Computer Access. The public records law provides that a custodian of public records may provide access to public records by electronic means and the custodian “may charge a fee for remote electronic access, granted under a contractual arrangement with a user, which fee may include the direct and indirect costs of providing such access. Fees for remote electronic access provided to the general public shall be in accordance with the provisions of this section.” Fla. Stat. §§ 119.07(2)(a), (c) (2020). As with other public records, in the absence of statutory authorization, a charge may not be imposed for the mere inspection of public records. See Op. Att’y Gen. Fla. 84-3 (1984); Op. Att’y Gen. Fla. 76-34 (1976). However, if a records request is voluminous or complex in nature and requires extensive information technology resources or extensive clerical or supervisory assistance by agency personnel, in addition to the actual costs of duplication, an agency can charge a special service fee, as long as it is reasonable and based on the cost actually incurred for the resources expended. Fla. Stat. § 119.07(4)(d) (2020).
Further, if a records request is voluminous of complex in nature and requires extensive information technology resources or extensive clerical or supervisory assistance by agency personnel, in addition to the actual costs of duplication, an agency can charge a special service charge, as long as it is reasonable and based on the cost actually incurred for the resources expended. Fla. Stat. § 119.07(4)(d) (2007).
For the search, retrieval, redaction and production of records requested under the Act, the Act requires that any charge “not exceed the prorated hourly salary of the lowest paid full-time employee who, in the reasonable discretion of the custodian of the records, has the necessary skill and training to perform the request; provided, however, that no charge shall be made for the first quarter hour.” O.C.G.A. § 50-18-71(c)(1).
For the copying of records requested under the Act, the Act allows a requester to avoid agency copying charges altogether by making “photographic copies or other electronic reproductions of the records using suitable portable devices brought to the place of inspection.” § 50-18-71(b)(1)(b). For agency provided copies, the Act permits an agency to impose an additional fee “not to exceed 10¢ per page for letter or legal size documents or, in the case of other documents, the actual cost of producing the copy.” § 50-18-71(c)(2).
Most agencies allow requesters themselves to search for the records they request, depending on the type of records sought. In assessing fees for disclosure of government records, agencies may charge the following fees: $2.50 per fifteen minutes for an agency search for the record; $5.00 per fifteen minutes for an agency review and segregation of the record; and the actual rate that is charged to the agency by a person other than the agency for services to assist the agency in the search. Haw. Code R. § 2-71-31(a). The first $30 of fees for search, review and segregation of a record are automatically waived. Id.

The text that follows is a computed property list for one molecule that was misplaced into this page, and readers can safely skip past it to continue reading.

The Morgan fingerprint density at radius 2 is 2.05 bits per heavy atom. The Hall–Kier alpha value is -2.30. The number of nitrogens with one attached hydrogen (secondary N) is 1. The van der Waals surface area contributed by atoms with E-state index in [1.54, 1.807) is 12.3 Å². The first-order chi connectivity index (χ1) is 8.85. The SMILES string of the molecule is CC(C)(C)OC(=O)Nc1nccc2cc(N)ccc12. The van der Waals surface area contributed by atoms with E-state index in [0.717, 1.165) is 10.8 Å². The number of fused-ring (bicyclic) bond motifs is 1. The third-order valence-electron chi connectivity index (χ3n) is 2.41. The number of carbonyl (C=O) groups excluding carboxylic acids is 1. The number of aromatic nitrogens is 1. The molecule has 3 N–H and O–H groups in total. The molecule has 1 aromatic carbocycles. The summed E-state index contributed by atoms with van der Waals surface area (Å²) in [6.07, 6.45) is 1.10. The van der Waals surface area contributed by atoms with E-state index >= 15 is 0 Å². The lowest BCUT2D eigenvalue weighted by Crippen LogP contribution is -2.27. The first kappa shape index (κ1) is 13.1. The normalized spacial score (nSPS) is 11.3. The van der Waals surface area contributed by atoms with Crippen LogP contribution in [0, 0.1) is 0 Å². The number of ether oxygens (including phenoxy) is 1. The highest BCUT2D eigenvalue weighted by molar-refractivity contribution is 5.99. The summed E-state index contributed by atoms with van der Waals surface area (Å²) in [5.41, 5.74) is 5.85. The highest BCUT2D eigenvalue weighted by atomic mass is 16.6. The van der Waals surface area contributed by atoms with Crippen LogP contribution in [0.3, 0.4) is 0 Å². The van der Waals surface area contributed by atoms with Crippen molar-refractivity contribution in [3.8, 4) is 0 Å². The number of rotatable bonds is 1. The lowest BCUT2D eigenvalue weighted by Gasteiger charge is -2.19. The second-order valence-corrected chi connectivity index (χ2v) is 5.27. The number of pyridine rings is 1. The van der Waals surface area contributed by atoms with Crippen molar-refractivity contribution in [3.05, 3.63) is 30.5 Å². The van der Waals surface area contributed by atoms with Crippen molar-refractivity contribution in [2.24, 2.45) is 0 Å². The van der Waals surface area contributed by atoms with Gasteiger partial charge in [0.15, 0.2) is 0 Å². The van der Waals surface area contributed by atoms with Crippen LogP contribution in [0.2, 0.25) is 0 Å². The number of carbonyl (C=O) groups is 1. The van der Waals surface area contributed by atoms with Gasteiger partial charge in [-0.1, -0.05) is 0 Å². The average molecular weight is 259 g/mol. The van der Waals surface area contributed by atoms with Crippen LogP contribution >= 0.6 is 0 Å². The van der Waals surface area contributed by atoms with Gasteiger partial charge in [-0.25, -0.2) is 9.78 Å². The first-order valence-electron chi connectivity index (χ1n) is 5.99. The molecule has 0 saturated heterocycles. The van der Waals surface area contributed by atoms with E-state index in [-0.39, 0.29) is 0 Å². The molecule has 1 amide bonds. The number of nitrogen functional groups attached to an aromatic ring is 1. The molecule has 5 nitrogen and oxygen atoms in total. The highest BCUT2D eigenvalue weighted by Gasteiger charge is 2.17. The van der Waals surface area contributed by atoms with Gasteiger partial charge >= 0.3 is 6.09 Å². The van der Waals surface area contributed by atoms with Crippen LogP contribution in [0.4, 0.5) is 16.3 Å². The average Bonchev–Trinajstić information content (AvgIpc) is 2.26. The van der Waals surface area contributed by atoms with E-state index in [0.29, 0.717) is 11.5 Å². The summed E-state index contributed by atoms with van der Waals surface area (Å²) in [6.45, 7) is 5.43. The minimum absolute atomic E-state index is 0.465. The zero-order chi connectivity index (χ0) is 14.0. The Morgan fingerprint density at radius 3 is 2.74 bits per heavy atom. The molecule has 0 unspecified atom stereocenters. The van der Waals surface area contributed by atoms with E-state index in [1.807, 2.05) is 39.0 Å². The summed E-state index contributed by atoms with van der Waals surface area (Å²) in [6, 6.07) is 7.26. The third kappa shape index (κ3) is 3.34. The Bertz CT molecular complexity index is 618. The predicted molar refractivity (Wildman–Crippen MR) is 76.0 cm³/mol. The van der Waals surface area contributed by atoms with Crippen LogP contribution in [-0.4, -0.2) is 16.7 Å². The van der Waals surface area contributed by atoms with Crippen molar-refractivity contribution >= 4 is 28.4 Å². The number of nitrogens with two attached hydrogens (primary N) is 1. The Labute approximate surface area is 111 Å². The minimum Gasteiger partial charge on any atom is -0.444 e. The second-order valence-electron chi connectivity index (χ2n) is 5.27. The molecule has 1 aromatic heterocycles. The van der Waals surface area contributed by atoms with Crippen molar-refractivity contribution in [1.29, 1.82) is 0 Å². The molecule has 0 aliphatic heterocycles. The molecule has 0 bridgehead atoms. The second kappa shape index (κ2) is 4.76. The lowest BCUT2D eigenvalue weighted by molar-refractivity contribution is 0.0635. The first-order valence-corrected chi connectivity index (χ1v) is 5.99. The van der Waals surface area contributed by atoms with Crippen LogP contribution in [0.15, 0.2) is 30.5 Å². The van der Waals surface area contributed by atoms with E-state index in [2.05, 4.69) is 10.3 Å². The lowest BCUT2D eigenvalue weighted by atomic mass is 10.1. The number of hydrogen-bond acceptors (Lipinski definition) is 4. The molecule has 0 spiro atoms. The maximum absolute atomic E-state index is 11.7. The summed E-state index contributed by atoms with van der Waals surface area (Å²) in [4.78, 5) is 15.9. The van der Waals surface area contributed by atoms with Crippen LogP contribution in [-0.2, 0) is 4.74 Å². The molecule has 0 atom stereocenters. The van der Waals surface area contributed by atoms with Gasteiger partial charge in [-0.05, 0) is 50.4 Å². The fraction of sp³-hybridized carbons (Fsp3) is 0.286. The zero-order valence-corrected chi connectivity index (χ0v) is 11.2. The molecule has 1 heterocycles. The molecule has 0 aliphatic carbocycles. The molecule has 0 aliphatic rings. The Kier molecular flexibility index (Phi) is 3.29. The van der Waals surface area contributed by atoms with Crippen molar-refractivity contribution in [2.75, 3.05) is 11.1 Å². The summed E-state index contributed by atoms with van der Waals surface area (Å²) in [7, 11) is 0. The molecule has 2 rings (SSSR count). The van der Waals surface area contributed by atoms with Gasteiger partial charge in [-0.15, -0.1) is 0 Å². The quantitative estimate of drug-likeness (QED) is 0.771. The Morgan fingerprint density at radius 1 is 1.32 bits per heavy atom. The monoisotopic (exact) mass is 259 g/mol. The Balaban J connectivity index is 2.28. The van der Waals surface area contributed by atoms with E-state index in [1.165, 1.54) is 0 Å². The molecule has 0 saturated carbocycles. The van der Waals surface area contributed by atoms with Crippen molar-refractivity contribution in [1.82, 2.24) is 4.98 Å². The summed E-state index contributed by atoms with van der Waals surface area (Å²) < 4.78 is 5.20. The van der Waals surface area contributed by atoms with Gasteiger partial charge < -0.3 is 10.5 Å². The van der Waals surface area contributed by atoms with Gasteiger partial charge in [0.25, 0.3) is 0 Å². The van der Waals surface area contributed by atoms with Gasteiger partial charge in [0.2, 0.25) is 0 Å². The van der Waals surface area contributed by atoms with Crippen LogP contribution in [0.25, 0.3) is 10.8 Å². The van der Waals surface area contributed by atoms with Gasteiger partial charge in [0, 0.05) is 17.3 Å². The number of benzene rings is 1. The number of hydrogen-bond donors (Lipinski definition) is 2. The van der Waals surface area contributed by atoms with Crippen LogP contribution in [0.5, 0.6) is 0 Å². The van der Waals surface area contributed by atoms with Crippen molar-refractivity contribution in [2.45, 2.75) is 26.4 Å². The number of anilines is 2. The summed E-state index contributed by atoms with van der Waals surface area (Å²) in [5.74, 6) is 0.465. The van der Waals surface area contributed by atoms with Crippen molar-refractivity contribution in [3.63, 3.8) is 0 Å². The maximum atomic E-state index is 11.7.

Duplication costs vary in amount depending on the agencies, ranging from five cents to one dollar per page. Haw. Rev. Stat. § 92-24 (imposing a fee of one dollar per page for documents in the possession of the Departments of Finance and Commerce and Consumer Affairs).
Computer access, printouts.
Some agencies maintain computer terminals that are available to the public for searching records although not all agency records are maintained thereon. Many agencies also maintain current computer printouts allowing the public to search records maintained by the agency in at least certain computer files. Nevertheless, at least some major agencies (and probably most agencies) still do not make records available on computer disks or provide computer printouts of data requested. Such practices are of clearly dubious legality under the UIPA.
The Hawaii legislature recently took action to improve upon the public’s limited online, off-premises access to government records. Act 263, the “Open Data Law,” provides greater public access by encouraging state executive branch departments to electronically publish and regularly update public information online. OIP 2013 Annual Report. The law requires each executive branch department to “use reasonable efforts to make appropriate and existing electronic data sets maintained by the department electronically available to the public through the State's open data portal at data.hawaii.gov . . . .” Haw. Rev. Stat. § 27-44(a). The law does not, however, require agencies to create new data sets. Id. § 27-44(a)(1). State, county and federal agencies have already begun loading open data onto: data.hawaii.gov; data.honolulu.gov; and data.gov. OIP 2013 Annual Report.